It’s freezing out there. I went running in 14 degree weather this morning. And I couldn’t find my scarf. And when my neighbor pulled up to tell me to “go inside where it’s warm,” I couldn’t respond because I’d been out there too long and all I could say was, “Hawah? Mah wips don’ wahhk.”
The other day at my writers group we were discussing how to name “story people” (as Dwight Swain calls them.) There’s a fine line to walk, choosing a name that’s memorable, that fits the character, and that the author likes. It’s tough.
In the past I’ve chosen names for characters that I would’ve loved to use for an actual child born into my family, if only I could get my husband to agree to it. Or names that just struck my fancy at the moment I was writing.
I went with alliterative names for a while–both the first and last name starting with the same letter. After all, that’s how I remembered my husband’s name when I first met him.
Then, one day when I was reading a John Grisham novel, I noticed that he named his characters all real names, but out of the ordinary names. They were names you could find in the phone book, but that even in a city there might only be one or two entries with that last name.
That hit me as being a key–a real name (not made up) but that would stand out as unusual.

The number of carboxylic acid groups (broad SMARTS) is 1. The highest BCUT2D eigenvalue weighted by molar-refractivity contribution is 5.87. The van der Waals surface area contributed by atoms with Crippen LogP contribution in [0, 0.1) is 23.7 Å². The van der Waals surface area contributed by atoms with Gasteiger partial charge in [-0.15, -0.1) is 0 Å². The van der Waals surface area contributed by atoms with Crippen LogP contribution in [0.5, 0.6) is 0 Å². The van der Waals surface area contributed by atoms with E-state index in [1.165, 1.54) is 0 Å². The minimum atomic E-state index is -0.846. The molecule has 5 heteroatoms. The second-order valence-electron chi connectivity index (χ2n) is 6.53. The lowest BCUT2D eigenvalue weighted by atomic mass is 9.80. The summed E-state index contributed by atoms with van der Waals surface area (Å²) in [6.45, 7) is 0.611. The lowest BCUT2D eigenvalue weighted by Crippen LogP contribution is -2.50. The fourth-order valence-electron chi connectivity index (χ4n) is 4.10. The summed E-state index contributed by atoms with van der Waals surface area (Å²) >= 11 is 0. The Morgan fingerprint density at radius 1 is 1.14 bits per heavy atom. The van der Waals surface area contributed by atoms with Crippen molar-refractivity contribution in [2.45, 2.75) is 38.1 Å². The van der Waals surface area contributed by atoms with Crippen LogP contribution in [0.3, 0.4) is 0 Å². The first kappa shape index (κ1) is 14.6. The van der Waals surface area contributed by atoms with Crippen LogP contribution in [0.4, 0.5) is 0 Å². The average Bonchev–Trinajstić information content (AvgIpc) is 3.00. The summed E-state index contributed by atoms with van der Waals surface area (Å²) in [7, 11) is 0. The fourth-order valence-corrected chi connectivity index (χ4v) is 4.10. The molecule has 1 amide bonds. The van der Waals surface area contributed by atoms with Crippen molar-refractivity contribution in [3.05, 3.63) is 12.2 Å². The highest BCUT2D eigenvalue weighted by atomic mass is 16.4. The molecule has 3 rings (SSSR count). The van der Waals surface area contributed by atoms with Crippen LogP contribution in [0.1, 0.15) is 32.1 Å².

So, since then I’ve pulled out the phone book and selected names that way.
Another thing I have done is jot down interesting names as I come across them while reading magazines, especially auto magazines. For instance, lately I found the name Swede Savage, who was the 1970 Indy Car winner. Great name! It’s a real name, but just unusual enough that it’s memorable. Other magazines have been helpful. I just happen to read a lot of car magazines.
One other way I’ve found names is to do research. If I were writing about, say, a cooking school, I might find a list of the top chefs or innovative cooks of all time and then mix and match first and last names from that list to populate my story, assuming they have interesting names.
In my work in progress, I have a character that comes across as likable but that I am hoping the readers will take a dislike to, so I gave him the last name Dirkburg and I have the heroine refer to him as “dirtbag.” A sound-alike can sometimes be useful. Ben Franklin called himself “Silence Dogood,” and Dickens very often used names that were meant to invoke emotion in the readers. In my short story I named the semi-hero “Mr. Thurgood,” since I didn’t have as much time for character development in this short story and had to do something to make him seem good from the get-go.
There’s that great poem by Robert Frost, as well, “Maple.” The girl in the poem has the name Maple instead of the more common Mabel, and it brings her some difficuly socially, but then it ends well when it catches the attention of the right man. Frost closes it, “Name some children some names and see what happens.” I’m not recommending that we hobble our kids with wacky names, but since we can always name story people, go big and let’s see what happens.